In recent years a major trend in the thermal spray industry has been that of increasing the powder particle velocity in order to obtain better coating thickness and machinability, as well as improvements in hardness, density and wear resistance. Of the continually emerging new techniques, one that has been brought to a stage of industrial utilization is the HVOF process. In the HVOF process, combustion is used to heat the gas and the particles and a converging-diverging (de Laval) nozzle is used to accelerate them to high velocities. The gas, with its high velocity and density (relative to the plasma spraying process), accelerates the particles to significantly higher speed, thereby producing higher density coatings. As with any thermal spray process, the objective of HVOF technology is to transfer energy, both kinetic and thermal, to the powder particles with a high degree of efficiency. The physical and chemical conditions of the particle that impinge on the surface is dependent on a large number of parameters such as torch design, the gas jet conditions (temperature, velocity, pressure), particle size, material, and particle injection method.
Numerical modelling of the HVOF process
To advance the technology of the thermal spray system and improve the quality and efficiency of thermal spray coating, optimization of the coating properties is essential. Mathematical modelling of such a process is rather challenging because it involves complex physical phenomena of turbulent multi-phase flow. In addition, the flow regime varies from incompressible (with very low Mach numbers) to highly compressible flow (Mach number ~2.0). In general, two-phase flows are too complex to be treated in a complete way. There are two approaches commonly used to predict particulate two-phase flows. The Lagrangian or tracking approach treats the particles as discrete entities in a turbulent flow field and their trajectories are calculated. The other approach is the Eulerian or two-fluid model. In this approach, the cloud of particles is regarded as a continuum, and the particles pass through fixed differential control volumes. Both approaches have their own advantages and disadvantages, depending on the nature of the fluid particle flow. The Lagrangian particle tracking, is a reasonable method for solving the dilute flows in which, the particle motion is controlled by the surface and body forces on the particle. On the other hand, for a dense flow in which, the particle motion is controlled by the particle-particle interactions, the Eulerian approach is more descriptive of the physical phenomena. For a typical HVOF operating condition, the overall loading (the ratio of the mass flows of the dispersed to continuous phase) is about 10-20% and local loading is about 200-400%, which is rather high. Therefore, the two-phase flow in the HVOF process is a combination of dilute and dense flows. A 2-D axisymmetric model using the Lagrangian approach was developed. The flow was compressible and a k-epsilon turbulence model was used which included compressibility correction terms. Combustion was modeled by a multi-reaction Eddy Dissipation Model (EDM) that included the dissociation of the combustion products. Particles were modeled by a lumped-heat-capacity system. Using the Eulerian framework whereby most of the physical aspects of the particle-particle interactions in the HVOF process can be incorporated is to be developed soon.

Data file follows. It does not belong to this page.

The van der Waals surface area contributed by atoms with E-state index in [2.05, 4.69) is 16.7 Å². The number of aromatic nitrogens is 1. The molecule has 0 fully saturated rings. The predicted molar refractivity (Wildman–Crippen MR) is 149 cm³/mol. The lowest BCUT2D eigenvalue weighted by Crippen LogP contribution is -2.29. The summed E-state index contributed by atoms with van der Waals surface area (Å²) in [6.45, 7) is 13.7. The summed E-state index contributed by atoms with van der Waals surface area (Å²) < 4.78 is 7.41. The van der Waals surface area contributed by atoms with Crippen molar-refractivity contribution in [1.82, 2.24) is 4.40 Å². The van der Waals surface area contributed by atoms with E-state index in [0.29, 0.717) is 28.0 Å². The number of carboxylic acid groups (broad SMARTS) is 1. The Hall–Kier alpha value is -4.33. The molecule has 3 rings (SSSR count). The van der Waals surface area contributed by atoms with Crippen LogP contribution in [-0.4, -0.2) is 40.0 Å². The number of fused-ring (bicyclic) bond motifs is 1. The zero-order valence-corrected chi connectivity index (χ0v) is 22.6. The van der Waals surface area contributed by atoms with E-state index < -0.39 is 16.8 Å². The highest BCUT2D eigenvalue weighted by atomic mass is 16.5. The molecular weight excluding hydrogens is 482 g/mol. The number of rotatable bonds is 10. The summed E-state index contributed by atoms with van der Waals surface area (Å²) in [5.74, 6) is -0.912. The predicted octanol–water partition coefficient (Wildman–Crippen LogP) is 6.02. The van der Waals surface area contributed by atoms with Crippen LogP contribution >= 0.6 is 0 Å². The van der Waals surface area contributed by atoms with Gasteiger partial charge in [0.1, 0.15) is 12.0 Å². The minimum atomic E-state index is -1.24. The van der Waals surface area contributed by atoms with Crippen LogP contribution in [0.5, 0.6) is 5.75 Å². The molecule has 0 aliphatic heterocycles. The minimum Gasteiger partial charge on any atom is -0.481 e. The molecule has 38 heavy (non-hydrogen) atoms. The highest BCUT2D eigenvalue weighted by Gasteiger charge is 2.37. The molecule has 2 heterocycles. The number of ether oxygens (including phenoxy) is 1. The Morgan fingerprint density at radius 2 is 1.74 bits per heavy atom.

Because of the three coaxial streams, including one reacting stream, the flow is extremely non-uniform in the converging part of the nozzle. Gas Mach number contours (Figure 1) show the sonic flow at the throttle and the supersonic flow in the diverging part of the gun. The shock diamonds appear after the flow leaves the torch. show the effect of shock diamonds on the temperature field. The shock diamonds play an important role in increasing the velocity and temperature of particles after they exit the gun.
The temperature and velocity profiles of 15 micron stainless steel particles (Figure 2) show the effects of shock diamonds.